Virgin 100Mbps rollout 'ahead of schedule'

The ISP is pushing out superfast speeds quicker than it expected, but prices are going up come spring.

Fibre broadband

Virgin's 100Mbps fibre product is now available to 10 million homes, meaning the ISP is ahead of schedule in rolling out the service.

The announcement came as 100Mbps connections were established in areas of Bromley, Dundee, Norton Hawkfield in North East Somerset and Staverton in Gloucestershire.

Virgin had initially planned to reach the 10 million figure by mid-2012.

Broadband is coming of age as more people give up on slow DSL.

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"Soon half the country will be able to get superfast 100Mbps broadband from us. Reaching today's milestone puts us ahead of schedule as we help propel the UK up the global broadband rankings," said Jon James, executive director of broadband at Virgin Media.

"Broadband is coming of age as more people give up on slow DSL in favour of superfast fibre optic speeds."

Last week, Ofcom said Virgin was providing the fastest average speeds to customers. The company's 'up to' 50Mbps offering had the highest average download speeds of around 49Mbps.

BT's fibre product Infinity achieved average download speeds of 36Mbps. Infinity achieved the highest average upload speeds of 8.8Mbps.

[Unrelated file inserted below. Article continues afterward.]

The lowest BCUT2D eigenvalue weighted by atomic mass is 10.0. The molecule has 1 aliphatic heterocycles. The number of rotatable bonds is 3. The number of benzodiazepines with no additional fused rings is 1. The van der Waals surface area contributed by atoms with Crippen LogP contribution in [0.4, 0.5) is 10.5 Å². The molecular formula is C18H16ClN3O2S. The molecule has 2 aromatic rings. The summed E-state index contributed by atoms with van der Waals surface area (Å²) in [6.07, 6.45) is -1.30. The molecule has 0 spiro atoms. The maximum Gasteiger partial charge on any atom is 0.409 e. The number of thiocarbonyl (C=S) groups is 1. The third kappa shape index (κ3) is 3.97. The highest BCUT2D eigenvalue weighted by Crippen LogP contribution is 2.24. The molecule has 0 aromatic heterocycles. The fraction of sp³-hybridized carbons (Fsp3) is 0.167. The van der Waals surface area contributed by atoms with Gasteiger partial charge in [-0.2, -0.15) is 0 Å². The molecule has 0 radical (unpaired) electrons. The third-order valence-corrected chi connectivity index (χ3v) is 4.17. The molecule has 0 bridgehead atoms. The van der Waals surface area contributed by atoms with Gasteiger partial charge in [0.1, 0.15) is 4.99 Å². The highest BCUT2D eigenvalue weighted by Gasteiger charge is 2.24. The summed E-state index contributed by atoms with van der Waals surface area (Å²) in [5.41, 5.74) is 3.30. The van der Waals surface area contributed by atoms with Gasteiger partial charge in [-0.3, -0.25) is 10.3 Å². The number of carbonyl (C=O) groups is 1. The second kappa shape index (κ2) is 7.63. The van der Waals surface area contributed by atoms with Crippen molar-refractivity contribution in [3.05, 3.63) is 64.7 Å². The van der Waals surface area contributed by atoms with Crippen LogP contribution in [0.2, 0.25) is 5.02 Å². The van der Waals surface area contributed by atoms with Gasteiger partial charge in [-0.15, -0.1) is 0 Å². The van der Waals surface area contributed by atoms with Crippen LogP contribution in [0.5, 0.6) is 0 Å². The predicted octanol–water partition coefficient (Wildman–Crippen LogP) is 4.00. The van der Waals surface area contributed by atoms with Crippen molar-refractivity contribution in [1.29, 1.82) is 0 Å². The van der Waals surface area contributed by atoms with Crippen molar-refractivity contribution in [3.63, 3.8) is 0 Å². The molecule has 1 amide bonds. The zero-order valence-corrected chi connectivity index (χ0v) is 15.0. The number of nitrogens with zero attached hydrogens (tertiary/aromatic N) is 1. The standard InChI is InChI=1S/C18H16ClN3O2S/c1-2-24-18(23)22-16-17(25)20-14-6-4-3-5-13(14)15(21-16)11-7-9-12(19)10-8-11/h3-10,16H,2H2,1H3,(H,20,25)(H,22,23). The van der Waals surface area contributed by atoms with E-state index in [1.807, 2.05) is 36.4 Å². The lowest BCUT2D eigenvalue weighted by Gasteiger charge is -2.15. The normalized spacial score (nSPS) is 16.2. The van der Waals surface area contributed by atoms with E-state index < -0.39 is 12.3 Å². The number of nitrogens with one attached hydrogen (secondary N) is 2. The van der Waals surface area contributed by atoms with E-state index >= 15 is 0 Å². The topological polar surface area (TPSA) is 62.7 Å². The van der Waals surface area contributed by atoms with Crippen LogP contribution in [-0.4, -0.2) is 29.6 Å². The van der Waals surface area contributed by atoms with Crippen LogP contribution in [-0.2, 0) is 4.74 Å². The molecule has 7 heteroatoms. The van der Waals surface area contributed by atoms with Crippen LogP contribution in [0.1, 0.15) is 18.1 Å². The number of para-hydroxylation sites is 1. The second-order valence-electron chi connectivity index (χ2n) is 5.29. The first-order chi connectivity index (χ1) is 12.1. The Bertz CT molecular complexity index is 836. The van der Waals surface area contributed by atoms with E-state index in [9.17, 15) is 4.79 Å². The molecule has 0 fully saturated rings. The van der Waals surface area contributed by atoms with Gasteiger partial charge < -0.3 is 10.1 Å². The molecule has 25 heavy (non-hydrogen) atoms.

Last month, Virgin pledged to double the speeds of its broadband for all four million of its customers, apart from 100Mbps customers, who will be upgraded to 120Mbps.

Price rise

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Whilst delighting customers with speed increases, Virgin has also upset them by revealing prices will go up across various services from 1 April.

On average, customers are set to see the cost of their contracts go up by around 2.68 a month.

Customers of the likes of Sky and TalkTalk could see broadband prices go down, however, as Ofcom proposed cutting BT Openreach's wholesale prices.

Ofcom said it expected the savings ISPs will make from lower infrastructure costs to be passed on to consumers, as that was what happened in the past.

However, BT said it was considering appealing Ofcom's decision if it is ratified by the European Commission.

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